This would surely have happened to Florence as well if not for Anna Maria’s badassness. The vast majority of what is now in the Uffizi Gallery, Pitti Palace, Palazzo Vecchio, the Laurenziana library, Magliabecchiana library, Palatine library, a large chunk of the Bargello and everything in the smaller suburban Medici villas would be gone. Florence as we know it today would not exist. […]


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Alison Abbott
14 February 2013, Mannheim, Germany

In 1966, the tombs of the Medici family were swamped in mud during severe flooding of Florence, which many feared had damaged the bodies. But Anna Maria Luisa’s skeleton was found to be mostly intact when it was exhumed last October as part of a research collaboration between the University of Florence in Italy and the Reiss Engelhorn Museum in Mannheim, Germany. The first pictures from the exhumation were released at a press briefing today.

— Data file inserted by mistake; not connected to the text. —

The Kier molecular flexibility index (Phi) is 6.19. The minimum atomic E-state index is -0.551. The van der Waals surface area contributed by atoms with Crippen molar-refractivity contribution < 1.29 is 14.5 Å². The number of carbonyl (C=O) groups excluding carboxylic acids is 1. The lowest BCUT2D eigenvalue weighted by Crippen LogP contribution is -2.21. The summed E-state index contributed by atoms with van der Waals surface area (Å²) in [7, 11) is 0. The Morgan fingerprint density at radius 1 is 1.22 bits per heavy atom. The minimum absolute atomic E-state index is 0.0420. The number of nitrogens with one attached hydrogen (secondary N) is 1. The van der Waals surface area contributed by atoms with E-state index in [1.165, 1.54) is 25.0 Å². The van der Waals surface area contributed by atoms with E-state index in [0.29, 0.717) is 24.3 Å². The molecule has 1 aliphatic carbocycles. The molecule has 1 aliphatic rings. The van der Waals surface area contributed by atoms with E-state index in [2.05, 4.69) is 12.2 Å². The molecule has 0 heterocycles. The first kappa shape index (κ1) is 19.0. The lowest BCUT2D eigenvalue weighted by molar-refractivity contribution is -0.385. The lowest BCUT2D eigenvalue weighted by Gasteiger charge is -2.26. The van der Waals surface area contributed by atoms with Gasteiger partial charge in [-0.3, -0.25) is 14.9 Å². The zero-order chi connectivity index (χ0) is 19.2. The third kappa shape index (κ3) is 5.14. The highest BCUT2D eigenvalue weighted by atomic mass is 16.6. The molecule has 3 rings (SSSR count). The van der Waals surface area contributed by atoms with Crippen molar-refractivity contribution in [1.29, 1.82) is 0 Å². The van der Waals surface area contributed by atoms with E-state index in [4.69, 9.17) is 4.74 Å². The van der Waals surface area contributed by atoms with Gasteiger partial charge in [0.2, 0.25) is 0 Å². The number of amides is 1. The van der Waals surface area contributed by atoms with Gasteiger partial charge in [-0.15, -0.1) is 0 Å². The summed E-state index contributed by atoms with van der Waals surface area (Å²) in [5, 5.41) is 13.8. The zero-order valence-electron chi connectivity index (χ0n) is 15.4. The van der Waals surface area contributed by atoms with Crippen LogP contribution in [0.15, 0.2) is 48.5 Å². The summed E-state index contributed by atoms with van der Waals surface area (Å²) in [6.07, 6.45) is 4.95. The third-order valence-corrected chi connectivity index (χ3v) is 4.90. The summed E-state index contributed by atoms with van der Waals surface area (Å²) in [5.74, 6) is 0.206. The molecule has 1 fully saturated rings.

Anna Maria Luisa married Johann Wilhelm II, ruler of the Electoral Palatinate, a territory of the Holy Roman Empire that is now in Germany’s Rhineland. After her husband’s death in 1716, she returned to live in Florence; however, researchers were surprised to discover that she was buried in the crown of the Palatinate, rather than the death crown of the Medicis.


Medical mystery

Her body was exhumed for a week before being reburied. During that time, scientists made a three-dimensional scan of the skeleton, which enabled them to create an exact replica of it. They removed two medallions from the coffin for restoration, and took a piece of bone for testing.


Albert Zink, a biological anthropologist at the European Academy of Bolzano in Italy, is carrying out a DNA analysis of Anna Maria Luisa’s bones and material from a pot believed to contain her entrails, which according to Medici tradition would have been buried separately from her body. Zink also analysed the DNA of Ötzi, the 5,200-year-old iceman found in the Alps in 1991.